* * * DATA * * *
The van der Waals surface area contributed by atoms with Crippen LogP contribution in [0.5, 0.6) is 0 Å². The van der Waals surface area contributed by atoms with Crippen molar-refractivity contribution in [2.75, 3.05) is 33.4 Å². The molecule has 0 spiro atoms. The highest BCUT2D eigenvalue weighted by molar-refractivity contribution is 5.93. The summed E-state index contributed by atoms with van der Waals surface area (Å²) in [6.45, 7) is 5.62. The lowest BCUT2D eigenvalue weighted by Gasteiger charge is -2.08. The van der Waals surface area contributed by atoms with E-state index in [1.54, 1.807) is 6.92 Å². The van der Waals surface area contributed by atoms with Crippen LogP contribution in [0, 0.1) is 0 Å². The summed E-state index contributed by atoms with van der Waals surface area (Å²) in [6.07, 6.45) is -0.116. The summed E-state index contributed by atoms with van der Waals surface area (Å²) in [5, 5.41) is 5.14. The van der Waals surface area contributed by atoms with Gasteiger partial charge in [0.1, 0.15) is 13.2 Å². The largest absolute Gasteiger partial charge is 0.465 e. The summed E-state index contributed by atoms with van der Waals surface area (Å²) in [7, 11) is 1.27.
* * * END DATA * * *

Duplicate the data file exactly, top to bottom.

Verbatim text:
The van der Waals surface area contributed by atoms with Crippen LogP contribution in [0.5, 0.6) is 0 Å². The van der Waals surface area contributed by atoms with Crippen molar-refractivity contribution in [2.75, 3.05) is 33.4 Å². The molecule has 0 spiro atoms. The highest BCUT2D eigenvalue weighted by molar-refractivity contribution is 5.93. The summed E-state index contributed by atoms with van der Waals surface area (Å²) in [6.45, 7) is 5.62. The lowest BCUT2D eigenvalue weighted by Gasteiger charge is -2.08. The van der Waals surface area contributed by atoms with E-state index in [1.54, 1.807) is 6.92 Å². The van der Waals surface area contributed by atoms with Crippen LogP contribution in [0, 0.1) is 0 Å². The summed E-state index contributed by atoms with van der Waals surface area (Å²) in [6.07, 6.45) is -0.116. The summed E-state index contributed by atoms with van der Waals surface area (Å²) in [5, 5.41) is 5.14. The van der Waals surface area contributed by atoms with Gasteiger partial charge in [0.1, 0.15) is 13.2 Å². The largest absolute Gasteiger partial charge is 0.465 e. The summed E-state index contributed by atoms with van der Waals surface area (Å²) in [7, 11) is 1.27.